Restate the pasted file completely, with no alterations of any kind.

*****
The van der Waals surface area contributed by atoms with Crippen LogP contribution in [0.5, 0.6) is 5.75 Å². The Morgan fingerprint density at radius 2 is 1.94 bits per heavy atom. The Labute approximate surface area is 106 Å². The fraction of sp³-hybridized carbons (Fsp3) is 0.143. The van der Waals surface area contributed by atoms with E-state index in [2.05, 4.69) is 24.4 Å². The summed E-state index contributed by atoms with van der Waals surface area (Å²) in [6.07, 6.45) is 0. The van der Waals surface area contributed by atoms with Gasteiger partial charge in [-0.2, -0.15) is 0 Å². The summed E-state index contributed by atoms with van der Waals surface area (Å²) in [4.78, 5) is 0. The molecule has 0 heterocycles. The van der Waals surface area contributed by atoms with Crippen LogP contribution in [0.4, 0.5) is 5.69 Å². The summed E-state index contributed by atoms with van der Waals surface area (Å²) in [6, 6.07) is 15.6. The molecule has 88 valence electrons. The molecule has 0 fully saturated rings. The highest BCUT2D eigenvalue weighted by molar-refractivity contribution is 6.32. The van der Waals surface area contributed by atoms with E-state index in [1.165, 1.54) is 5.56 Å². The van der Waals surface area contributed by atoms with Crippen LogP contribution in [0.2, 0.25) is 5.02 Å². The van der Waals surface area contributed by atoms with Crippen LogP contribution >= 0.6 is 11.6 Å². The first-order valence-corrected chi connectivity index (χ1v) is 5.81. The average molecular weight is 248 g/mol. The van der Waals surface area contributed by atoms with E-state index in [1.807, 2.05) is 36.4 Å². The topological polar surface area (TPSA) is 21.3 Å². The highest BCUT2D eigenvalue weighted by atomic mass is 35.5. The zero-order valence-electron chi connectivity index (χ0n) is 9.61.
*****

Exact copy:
The van der Waals surface area contributed by atoms with Crippen LogP contribution in [0.5, 0.6) is 5.75 Å². The Morgan fingerprint density at radius 2 is 1.94 bits per heavy atom. The Labute approximate surface area is 106 Å². The fraction of sp³-hybridized carbons (Fsp3) is 0.143. The van der Waals surface area contributed by atoms with E-state index in [2.05, 4.69) is 24.4 Å². The summed E-state index contributed by atoms with van der Waals surface area (Å²) in [6.07, 6.45) is 0. The van der Waals surface area contributed by atoms with Gasteiger partial charge in [-0.2, -0.15) is 0 Å². The summed E-state index contributed by atoms with van der Waals surface area (Å²) in [4.78, 5) is 0. The molecule has 0 heterocycles. The van der Waals surface area contributed by atoms with Crippen LogP contribution in [0.4, 0.5) is 5.69 Å². The summed E-state index contributed by atoms with van der Waals surface area (Å²) in [6, 6.07) is 15.6. The molecule has 88 valence electrons. The molecule has 0 fully saturated rings. The highest BCUT2D eigenvalue weighted by molar-refractivity contribution is 6.32. The van der Waals surface area contributed by atoms with E-state index in [1.165, 1.54) is 5.56 Å². The van der Waals surface area contributed by atoms with Crippen LogP contribution in [0.2, 0.25) is 5.02 Å². The van der Waals surface area contributed by atoms with Crippen LogP contribution >= 0.6 is 11.6 Å². The first-order valence-corrected chi connectivity index (χ1v) is 5.81. The average molecular weight is 248 g/mol. The van der Waals surface area contributed by atoms with E-state index in [1.807, 2.05) is 36.4 Å². The topological polar surface area (TPSA) is 21.3 Å². The highest BCUT2D eigenvalue weighted by atomic mass is 35.5. The zero-order valence-electron chi connectivity index (χ0n) is 9.61.